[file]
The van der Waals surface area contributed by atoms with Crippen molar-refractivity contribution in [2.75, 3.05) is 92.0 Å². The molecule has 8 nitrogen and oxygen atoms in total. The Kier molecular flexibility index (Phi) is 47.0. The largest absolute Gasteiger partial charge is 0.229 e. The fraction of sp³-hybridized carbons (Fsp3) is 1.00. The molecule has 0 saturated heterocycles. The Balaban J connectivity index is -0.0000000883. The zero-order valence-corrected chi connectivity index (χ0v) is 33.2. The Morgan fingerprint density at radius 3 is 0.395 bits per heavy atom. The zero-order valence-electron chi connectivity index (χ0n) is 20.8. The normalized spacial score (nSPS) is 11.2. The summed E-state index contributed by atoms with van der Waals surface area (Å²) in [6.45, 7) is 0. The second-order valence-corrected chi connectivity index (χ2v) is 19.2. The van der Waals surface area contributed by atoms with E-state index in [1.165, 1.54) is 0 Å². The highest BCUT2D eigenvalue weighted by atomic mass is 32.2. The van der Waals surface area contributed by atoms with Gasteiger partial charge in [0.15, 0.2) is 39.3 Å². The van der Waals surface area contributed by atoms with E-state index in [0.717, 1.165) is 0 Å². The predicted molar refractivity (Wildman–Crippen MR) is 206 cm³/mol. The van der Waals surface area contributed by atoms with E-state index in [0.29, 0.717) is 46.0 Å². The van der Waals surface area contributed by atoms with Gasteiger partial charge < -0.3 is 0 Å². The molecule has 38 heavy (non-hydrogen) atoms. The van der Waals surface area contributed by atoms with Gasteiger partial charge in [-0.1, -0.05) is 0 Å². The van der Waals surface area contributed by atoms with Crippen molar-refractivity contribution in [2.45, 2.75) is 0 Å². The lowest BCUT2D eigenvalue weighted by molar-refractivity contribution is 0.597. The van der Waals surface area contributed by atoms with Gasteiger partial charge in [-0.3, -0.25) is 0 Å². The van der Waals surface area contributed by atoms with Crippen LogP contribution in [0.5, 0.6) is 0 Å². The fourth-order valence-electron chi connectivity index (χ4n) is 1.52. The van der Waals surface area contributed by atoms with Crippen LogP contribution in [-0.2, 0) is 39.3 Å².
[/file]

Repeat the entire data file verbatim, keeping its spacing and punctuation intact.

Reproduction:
The van der Waals surface area contributed by atoms with Crippen molar-refractivity contribution in [2.75, 3.05) is 92.0 Å². The molecule has 8 nitrogen and oxygen atoms in total. The Kier molecular flexibility index (Phi) is 47.0. The largest absolute Gasteiger partial charge is 0.229 e. The fraction of sp³-hybridized carbons (Fsp3) is 1.00. The molecule has 0 saturated heterocycles. The Balaban J connectivity index is -0.0000000883. The zero-order valence-corrected chi connectivity index (χ0v) is 33.2. The Morgan fingerprint density at radius 3 is 0.395 bits per heavy atom. The zero-order valence-electron chi connectivity index (χ0n) is 20.8. The normalized spacial score (nSPS) is 11.2. The summed E-state index contributed by atoms with van der Waals surface area (Å²) in [6.45, 7) is 0. The second-order valence-corrected chi connectivity index (χ2v) is 19.2. The van der Waals surface area contributed by atoms with E-state index in [1.165, 1.54) is 0 Å². The highest BCUT2D eigenvalue weighted by atomic mass is 32.2. The van der Waals surface area contributed by atoms with Gasteiger partial charge in [0.15, 0.2) is 39.3 Å². The van der Waals surface area contributed by atoms with E-state index in [0.717, 1.165) is 0 Å². The predicted molar refractivity (Wildman–Crippen MR) is 206 cm³/mol. The van der Waals surface area contributed by atoms with E-state index in [0.29, 0.717) is 46.0 Å². The van der Waals surface area contributed by atoms with Gasteiger partial charge < -0.3 is 0 Å². The molecule has 38 heavy (non-hydrogen) atoms. The van der Waals surface area contributed by atoms with Gasteiger partial charge in [-0.1, -0.05) is 0 Å². The van der Waals surface area contributed by atoms with Crippen molar-refractivity contribution in [2.45, 2.75) is 0 Å². The lowest BCUT2D eigenvalue weighted by molar-refractivity contribution is 0.597. The van der Waals surface area contributed by atoms with Gasteiger partial charge in [-0.3, -0.25) is 0 Å². The van der Waals surface area contributed by atoms with Crippen LogP contribution in [0.5, 0.6) is 0 Å². The fourth-order valence-electron chi connectivity index (χ4n) is 1.52. The van der Waals surface area contributed by atoms with Crippen LogP contribution in [-0.2, 0) is 39.3 Å².